ESSAY ON SCHOOL UNIFORM
Imagine being able to wake up every morning, roll out of bed, put on the same thing you wore the day before, and head off to school. Not only would you be able to do such a thing, but all of your friends were doing it, too! Sound too good to be true? Well, it's becoming more common in our society as school uniforms have gone beyond private schools to public schools. Uniforms have a positive effect on students' self-esteem, attendance, discipline, and test scores. They have also been proven to decrease the rate of crime and violence in public schools.
Most students and even parents will argue that SCHOOL UNIFORMS stifle individualism. The teenage years are a time when adolescents try out different personas, often experimenting with different styles of clothing during this phase. Opponents argue that uniforms take away an individual's freedom of expression. However, the clothes that people wear, or can afford to wear, often define the group by which they are accepted. As a result, many teens are outcast due to the fact that they cannot afford the top-of-the-line, name-brand clothing. This rejection can lead to several problems for the outcast teen: depression, inability to concentrate on schoolwork, or just a general feeling of inferiority. School uniforms put everyone on the same level because no outfit is more stylish or expensive than another. Linda Moore, principal at Will Rogers Middle School in Long Beach, California, states, "Uniforms reduce the differences between the haves and have-nots" (Ritter, 1). Uniforms allow students to interact with one another without experiencing the socioeconomic barrier that non-uniform schools create. More importantly, children are not judged on how much they spent on clothes or how stylish they look, but rather for their talents and personalities.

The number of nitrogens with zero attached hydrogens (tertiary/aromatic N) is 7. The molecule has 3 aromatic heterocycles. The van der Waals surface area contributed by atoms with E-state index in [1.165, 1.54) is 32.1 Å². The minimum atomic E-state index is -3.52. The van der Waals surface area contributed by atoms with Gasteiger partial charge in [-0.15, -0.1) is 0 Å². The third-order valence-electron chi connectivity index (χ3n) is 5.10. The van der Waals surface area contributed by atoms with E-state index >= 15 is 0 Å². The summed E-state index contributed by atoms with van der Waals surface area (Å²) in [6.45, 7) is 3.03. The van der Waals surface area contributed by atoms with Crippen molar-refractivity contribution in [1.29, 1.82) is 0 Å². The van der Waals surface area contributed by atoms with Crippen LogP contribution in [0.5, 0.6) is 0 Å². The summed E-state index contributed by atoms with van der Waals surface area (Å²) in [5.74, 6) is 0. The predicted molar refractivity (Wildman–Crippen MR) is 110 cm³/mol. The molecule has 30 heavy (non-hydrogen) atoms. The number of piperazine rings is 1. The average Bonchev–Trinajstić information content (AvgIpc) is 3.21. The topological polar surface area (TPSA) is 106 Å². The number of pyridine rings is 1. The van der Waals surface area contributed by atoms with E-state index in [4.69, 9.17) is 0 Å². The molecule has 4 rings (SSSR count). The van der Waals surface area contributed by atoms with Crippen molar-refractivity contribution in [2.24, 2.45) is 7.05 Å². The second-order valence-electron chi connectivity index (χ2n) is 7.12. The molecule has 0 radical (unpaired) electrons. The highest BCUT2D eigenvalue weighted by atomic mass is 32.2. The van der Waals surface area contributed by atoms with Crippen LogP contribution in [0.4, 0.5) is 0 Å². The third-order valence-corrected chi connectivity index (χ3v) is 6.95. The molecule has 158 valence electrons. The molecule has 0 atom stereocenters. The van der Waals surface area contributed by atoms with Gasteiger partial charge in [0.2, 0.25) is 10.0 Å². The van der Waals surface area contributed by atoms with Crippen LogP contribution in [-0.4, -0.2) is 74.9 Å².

School uniforms not only break down socioeconomic barriers, but they also increase the safety of the students. In 1996, President Bill Clinton...
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